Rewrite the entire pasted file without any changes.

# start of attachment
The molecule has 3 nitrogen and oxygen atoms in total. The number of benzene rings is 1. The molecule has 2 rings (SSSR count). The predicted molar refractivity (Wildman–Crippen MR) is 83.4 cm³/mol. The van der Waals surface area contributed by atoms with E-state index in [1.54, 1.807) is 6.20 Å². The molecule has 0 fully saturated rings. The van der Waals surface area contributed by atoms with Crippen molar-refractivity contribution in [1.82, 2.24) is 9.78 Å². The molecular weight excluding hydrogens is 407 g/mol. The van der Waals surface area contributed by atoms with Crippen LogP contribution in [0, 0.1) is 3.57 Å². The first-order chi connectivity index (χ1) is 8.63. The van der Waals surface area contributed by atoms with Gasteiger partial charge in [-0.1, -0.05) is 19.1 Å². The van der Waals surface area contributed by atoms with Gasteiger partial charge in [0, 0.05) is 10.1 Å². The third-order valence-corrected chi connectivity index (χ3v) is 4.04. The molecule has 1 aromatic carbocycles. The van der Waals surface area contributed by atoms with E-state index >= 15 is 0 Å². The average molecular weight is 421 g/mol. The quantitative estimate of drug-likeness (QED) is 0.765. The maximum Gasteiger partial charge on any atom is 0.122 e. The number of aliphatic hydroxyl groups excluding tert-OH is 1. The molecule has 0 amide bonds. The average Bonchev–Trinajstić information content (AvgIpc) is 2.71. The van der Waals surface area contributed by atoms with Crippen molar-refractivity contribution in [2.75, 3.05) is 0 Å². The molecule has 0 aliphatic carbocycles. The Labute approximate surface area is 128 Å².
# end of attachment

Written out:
The molecule has 3 nitrogen and oxygen atoms in total. The number of benzene rings is 1. The molecule has 2 rings (SSSR count). The predicted molar refractivity (Wildman–Crippen MR) is 83.4 cm³/mol. The van der Waals surface area contributed by atoms with E-state index in [1.54, 1.807) is 6.20 Å². The molecule has 0 fully saturated rings. The van der Waals surface area contributed by atoms with Crippen molar-refractivity contribution in [1.82, 2.24) is 9.78 Å². The molecular weight excluding hydrogens is 407 g/mol. The van der Waals surface area contributed by atoms with Crippen LogP contribution in [0, 0.1) is 3.57 Å². The first-order chi connectivity index (χ1) is 8.63. The van der Waals surface area contributed by atoms with Gasteiger partial charge in [-0.1, -0.05) is 19.1 Å². The van der Waals surface area contributed by atoms with Gasteiger partial charge in [0, 0.05) is 10.1 Å². The third-order valence-corrected chi connectivity index (χ3v) is 4.04. The molecule has 1 aromatic carbocycles. The van der Waals surface area contributed by atoms with E-state index >= 15 is 0 Å². The average molecular weight is 421 g/mol. The quantitative estimate of drug-likeness (QED) is 0.765. The maximum Gasteiger partial charge on any atom is 0.122 e. The number of aliphatic hydroxyl groups excluding tert-OH is 1. The molecule has 0 amide bonds. The average Bonchev–Trinajstić information content (AvgIpc) is 2.71. The van der Waals surface area contributed by atoms with Crippen molar-refractivity contribution in [2.75, 3.05) is 0 Å². The molecule has 0 aliphatic carbocycles. The Labute approximate surface area is 128 Å².